When the phone rang at First Baptist Church of Riverhead with different agencies gauging the church’s interest in becoming a pop-up vaccination site, the response was a resounding yes.
The Rev. Cynthia Liggon, the assistant pastor at the church on Northville Turnpike, said four different agencies had contacted the church, which has a history of partnering with different health organizations dating back many years.
“That’s a natural fit for us,” she said, adding that the church’s goal is to do whatever is in the best interest of the community.
As the vaccine rollout continues across New York and the country, the First Baptist Church of Riverhead finally got its chance to host a pop-up site Friday in a partnership with New York State and Stony Brook Medicine. It was one of more than 120 statewide pop-up sites set up through the state so far.
Starting around 8 a.m. Friday, about 300 doses of the Pfizer vaccine were distributed at the church. Those recipients are scheduled to return for a second dose April 2.
The Rev. Liggon said the church offered an ideal space to host the pop-up since it’s large enough to accommodate different areas that Stony Brook Medicine requires. They set up areas for registration, vaccine administering and an observation area.
The doses were distributed in partnership with Sepa Mujer, an organization that aims to build self-esteem among Latina women, and the NAACP. The Rev. Liggon said the church received 150 doses, while Sepa Mujer received 50 and the NAACP received 100.
About a month or so earlier, it had been reported in some media outlets that the church would be a pop-up site, which led to a flood of calls, the Rev. Liggon said. While the state has targeted churches as pop-up locations to reach traditionally minority communities, the Rev. Liggon said the calls seeking a vaccine came from all corners of the community at a time when residents were growing increasingly frustrated about the lack of distribution.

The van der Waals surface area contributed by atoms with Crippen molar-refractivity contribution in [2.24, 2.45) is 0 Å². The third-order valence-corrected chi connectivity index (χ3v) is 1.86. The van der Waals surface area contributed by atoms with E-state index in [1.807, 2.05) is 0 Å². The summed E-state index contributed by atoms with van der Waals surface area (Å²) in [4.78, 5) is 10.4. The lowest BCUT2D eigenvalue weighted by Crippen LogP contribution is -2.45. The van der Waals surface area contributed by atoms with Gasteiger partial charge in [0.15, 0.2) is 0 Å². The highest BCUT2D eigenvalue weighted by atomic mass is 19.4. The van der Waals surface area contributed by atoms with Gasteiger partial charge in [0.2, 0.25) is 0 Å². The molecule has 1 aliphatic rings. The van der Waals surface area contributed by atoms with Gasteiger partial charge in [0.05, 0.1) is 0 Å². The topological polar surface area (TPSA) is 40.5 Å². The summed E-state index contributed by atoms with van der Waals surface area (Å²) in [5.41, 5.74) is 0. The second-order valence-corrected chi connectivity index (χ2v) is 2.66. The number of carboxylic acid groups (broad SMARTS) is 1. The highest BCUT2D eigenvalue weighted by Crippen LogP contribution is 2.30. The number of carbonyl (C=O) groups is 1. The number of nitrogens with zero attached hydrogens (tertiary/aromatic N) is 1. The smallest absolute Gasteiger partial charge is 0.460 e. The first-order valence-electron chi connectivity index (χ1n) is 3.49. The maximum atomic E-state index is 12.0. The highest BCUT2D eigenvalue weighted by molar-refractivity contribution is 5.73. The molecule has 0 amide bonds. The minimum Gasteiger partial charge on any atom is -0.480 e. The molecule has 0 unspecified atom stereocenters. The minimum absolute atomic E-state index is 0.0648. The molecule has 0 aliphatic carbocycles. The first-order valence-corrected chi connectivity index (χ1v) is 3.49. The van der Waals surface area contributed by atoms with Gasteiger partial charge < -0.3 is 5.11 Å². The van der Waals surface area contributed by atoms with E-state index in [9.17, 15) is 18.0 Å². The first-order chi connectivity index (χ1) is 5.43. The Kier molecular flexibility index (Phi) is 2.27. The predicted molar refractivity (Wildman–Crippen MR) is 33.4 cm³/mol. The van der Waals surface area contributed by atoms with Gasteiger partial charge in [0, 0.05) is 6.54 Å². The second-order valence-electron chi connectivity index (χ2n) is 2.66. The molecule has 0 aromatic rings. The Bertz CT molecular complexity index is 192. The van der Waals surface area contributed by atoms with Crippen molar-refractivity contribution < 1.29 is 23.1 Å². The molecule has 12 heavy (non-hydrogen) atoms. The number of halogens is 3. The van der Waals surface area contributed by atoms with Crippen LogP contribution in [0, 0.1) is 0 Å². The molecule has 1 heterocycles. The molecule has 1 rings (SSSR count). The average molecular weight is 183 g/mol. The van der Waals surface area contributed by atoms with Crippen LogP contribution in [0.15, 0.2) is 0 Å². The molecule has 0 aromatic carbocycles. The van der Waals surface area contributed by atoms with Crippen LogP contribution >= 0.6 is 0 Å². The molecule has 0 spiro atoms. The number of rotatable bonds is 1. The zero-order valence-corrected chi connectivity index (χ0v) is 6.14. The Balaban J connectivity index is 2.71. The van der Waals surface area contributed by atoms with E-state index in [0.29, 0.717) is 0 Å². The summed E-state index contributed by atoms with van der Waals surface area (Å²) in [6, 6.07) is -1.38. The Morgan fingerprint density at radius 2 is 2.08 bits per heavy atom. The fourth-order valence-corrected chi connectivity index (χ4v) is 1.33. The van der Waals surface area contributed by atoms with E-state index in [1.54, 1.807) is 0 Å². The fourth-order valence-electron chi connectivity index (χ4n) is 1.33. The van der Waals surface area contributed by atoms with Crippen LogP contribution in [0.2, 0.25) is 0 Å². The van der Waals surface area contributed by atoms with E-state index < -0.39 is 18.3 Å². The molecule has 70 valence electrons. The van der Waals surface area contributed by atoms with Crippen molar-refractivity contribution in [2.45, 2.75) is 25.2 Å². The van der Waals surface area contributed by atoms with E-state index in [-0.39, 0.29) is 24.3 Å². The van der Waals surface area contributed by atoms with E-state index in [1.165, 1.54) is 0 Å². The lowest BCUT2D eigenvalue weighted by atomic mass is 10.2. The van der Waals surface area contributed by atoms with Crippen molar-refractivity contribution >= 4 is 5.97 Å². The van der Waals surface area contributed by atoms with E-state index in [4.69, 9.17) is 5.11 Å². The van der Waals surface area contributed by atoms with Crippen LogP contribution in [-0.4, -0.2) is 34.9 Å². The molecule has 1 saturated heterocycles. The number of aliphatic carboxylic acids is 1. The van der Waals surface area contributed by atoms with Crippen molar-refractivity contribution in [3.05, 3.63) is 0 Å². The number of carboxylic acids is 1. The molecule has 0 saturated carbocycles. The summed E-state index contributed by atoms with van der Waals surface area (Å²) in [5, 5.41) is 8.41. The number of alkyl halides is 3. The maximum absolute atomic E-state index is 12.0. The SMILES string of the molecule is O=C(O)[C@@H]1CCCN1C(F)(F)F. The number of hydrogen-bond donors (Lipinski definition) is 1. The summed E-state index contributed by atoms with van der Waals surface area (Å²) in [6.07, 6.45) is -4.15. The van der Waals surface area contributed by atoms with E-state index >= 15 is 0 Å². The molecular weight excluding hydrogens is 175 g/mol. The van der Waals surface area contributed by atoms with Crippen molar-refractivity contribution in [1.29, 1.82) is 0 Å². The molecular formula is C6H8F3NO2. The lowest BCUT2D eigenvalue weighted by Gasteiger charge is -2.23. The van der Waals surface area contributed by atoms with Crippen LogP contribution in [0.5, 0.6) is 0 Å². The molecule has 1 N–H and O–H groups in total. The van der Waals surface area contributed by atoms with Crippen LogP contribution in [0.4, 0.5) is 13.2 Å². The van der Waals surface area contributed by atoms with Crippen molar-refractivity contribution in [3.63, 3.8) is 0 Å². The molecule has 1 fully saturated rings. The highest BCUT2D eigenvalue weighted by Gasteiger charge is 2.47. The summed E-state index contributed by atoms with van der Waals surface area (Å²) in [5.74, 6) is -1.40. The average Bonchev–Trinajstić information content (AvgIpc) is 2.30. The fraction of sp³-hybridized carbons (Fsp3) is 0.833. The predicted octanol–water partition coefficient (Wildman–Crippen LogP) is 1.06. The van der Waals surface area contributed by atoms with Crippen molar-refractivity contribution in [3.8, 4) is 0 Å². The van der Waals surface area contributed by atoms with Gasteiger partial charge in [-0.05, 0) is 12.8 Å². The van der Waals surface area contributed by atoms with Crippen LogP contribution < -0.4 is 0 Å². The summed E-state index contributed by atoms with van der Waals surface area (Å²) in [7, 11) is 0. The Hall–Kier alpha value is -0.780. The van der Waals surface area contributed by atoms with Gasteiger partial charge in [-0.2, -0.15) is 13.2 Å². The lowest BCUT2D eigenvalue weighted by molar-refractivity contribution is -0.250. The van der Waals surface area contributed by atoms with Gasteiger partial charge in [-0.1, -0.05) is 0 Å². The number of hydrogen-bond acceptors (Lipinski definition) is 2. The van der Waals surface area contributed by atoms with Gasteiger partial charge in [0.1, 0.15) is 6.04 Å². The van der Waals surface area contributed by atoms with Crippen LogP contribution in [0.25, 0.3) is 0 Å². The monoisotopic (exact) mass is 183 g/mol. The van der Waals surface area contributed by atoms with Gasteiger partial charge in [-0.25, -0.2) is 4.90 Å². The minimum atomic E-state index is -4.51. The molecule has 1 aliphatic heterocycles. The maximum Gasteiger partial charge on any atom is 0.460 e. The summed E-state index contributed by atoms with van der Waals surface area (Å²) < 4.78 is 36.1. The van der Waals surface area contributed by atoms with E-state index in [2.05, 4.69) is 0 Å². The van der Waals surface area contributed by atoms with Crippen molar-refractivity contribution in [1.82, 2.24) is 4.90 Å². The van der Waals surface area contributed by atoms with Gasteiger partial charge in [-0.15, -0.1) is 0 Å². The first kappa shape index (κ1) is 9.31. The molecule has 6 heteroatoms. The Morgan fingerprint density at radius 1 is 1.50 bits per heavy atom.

While the church didn’t have a distribution date solidified yet at that time, the volunteers began collecting names. And when information came up about vaccine availability such as when the Riverhead Senior Center became a vaccine site, the volunteers worked the phones to get the information out, particularly to elderly people who may not have internet access.
“The stories we heard from elderly people, it was heart-wrenching,” the Rev. Liggon said.
At Friday’s vaccination distribution, about 15 church volunteers assisted for just over four hours. Some volunteers were kept busy on the phone as people kept calling hoping to get vaccinated, but everyone for that day was already on a preregistration list.
“Stony Brook came with a fantastic team of people,” the Rev. Liggon said.
She added that the people receiving the vaccine felt comfortable and safe in the church since many had been there before.
While no other dates are scheduled yet besides for the second dose on April 2, the Rev. Liggon said the church would be open to hosting again.
Gov. Andrew Cuomo spoke Monday about the disparity the virus has leveled to minority communities, with Black and Hispanic people more likely to die.
“When it comes to the vaccine, we have to correct that injustice,” he said. “This vaccine has to be available to everyone equitably and fairly. We are going to make this vaccine available in the communities that have been hardest hit.”
He then asked faith-based church leaders to use their facilities as pop-up sites.
“We will bring the vaccine to those communities hardest hit,” he said.
The church, while closed for services, has been busy during the pandemic offering services to help feed people. Volunteers from the Butterfly Effect Project had teamed up with the Open Arms Care Center of Riverhead when the pandemic hit to distribute food and supplies to those in need. The Rev. Liggon, who’s now vaccinated, had her own bout with COVID-19 that she survived.
“I’m anxious to move on,” she said, as vaccinations bring hope of the pandemic’s eventual end.